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Chinese Religions: the EBook by Mario Poceski PDF

By Mario Poceski

ISBN-10: 0980163331

ISBN-13: 9780980163339

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Both groups needed each other. The living provided the dead with sumptuous tombs and funeral offerings; they also performed regular sacrifices on behalf of the departed ancestors and paid homage to them. On the other hand, the dead extended their blessings and protection on the living. It is also important to note that the king had a virtual monopoly on the prerogative to commune and interact with the royal ancestors, whose exalted existence and otherworldly power sanctified his rule. The king effectively occupied a special position in the central kinship community of the royal house, which crossed the conventional lines of demarcation that separated the dead from the living.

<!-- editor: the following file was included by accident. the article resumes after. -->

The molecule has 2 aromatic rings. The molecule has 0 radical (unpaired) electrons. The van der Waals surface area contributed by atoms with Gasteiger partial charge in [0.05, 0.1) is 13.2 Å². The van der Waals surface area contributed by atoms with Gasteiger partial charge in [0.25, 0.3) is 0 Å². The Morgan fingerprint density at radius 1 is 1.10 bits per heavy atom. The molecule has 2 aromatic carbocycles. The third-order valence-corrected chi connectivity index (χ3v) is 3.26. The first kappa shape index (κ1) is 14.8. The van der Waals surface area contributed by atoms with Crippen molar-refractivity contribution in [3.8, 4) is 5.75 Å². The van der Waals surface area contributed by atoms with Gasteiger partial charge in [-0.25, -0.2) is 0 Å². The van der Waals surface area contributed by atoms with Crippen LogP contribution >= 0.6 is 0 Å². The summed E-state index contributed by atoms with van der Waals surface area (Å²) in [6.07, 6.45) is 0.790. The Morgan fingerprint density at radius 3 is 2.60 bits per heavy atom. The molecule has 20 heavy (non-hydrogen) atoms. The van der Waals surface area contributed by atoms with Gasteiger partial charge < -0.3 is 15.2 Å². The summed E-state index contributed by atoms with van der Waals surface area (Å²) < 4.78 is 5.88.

The oracle bone inscriptions provide us with important information about the religious beliefs, existential concerns, and everyday activities of the Shang kings and their people. • The Shang pantheon was structured hierarchically, with Shangdi, the supreme deity, ruling over a host of nature deities and ancestors. The royal ancestors were important objects of worship and propitiation, as well as a key source of sociopolitical legitimacy for the Shang kings and the royal family. • During the Zhou period we witness an expansion of the ancestral cult, which increasingly came to incorporate moral concerns centered on the family, including the virtue of filial piety.

The tombs also contained a number of funerary objects, especially various treasures the deceased was supposed to be able to use in the afterlife, such as bronzes, jades, weapons, and ceramics. Typically the scale of the burial site and the number and refinement of the funerary objects reflected the status and wealth of the deceased, with the largest tombs being those of the Shang kings. The point of death involved important transformation, as the spirits of the deceased turned into ancestors, who were then integrated into a ritual scheme devised and perpetuated by the living descendents.

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Chinese Religions: the EBook by Mario Poceski


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